Skip to main content

Navigating the Road to Equality

Navigating the Road to Equality

image 01

Migration, entrepreneurship and pushing gender stereotypes

I spoke to women and said you shouldn’t let yourself be maintained. You should know your own worth and be able to support yourself.

As IOM is launching its campaign the Road to Equality I have been given the chance to preview what is in store for the month March.

First up, I educated myself with the Road to Equality video. In less than two minutes it answers questions that have been lingering in the back of my mind for a long time. It sets out how gender impacts every aspect of migration: from how women set out on their journeys with less information, to how they’re more at risk along the way and how, when working abroad, women get a worse deal sending remittances to family back home.

There are positive elements too – women who have travelled abroad and then return home can come back with not only greater financial resources but also new cultural experiences. They can therefore be the ones who shake up gender stereotypes in their communities and pave the way for other young women to have a better life. This is something you will see in the videos made by returnee migrant volunteers, another element of the campaign that has inspired me with testimonies of West African women defying the odds in their daily lives.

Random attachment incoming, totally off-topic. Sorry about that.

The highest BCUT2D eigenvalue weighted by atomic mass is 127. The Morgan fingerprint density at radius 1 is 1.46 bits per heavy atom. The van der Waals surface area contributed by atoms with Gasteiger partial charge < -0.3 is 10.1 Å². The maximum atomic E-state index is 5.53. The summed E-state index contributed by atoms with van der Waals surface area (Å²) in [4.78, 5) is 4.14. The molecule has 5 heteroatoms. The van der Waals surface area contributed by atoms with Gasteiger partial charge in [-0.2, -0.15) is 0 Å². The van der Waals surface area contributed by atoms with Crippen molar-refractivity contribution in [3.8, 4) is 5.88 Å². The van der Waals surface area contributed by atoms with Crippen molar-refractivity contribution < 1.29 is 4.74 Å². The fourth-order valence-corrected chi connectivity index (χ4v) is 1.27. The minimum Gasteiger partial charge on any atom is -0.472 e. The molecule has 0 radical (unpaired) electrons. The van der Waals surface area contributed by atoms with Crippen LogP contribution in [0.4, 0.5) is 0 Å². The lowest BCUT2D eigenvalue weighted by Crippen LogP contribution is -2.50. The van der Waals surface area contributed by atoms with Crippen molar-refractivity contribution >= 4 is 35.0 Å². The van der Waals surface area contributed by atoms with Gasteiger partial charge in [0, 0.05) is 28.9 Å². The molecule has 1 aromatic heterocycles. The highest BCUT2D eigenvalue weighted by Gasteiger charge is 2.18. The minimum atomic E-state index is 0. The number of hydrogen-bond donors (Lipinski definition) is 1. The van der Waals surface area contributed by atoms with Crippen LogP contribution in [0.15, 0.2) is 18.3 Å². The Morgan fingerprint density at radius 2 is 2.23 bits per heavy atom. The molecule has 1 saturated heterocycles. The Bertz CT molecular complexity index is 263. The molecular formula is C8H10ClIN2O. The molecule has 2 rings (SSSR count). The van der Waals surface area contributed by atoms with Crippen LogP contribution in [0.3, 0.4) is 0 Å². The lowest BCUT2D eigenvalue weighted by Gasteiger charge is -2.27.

Later this month, a series of five podcast episodes will bring you the voices of extraordinary West African women. One story that stuck with me was that of Souadou Niang, who talks about her experience of migration, entrepreneurship and what it is like to now be pushing against the gender stereotypes of what a boss looks like. She owns and runs The Palms Luxury Boutique Hotel in Dakar, Senegal, with its stylish rooms, two restaurants and excellent reputation that has attracted the attention of, among others, BBC News.

In the podcast, coming later this month, Souadou looks back on what she gained from travelling to the United States, her decision to return to her native Senegal and what she is doing now to support young women and men.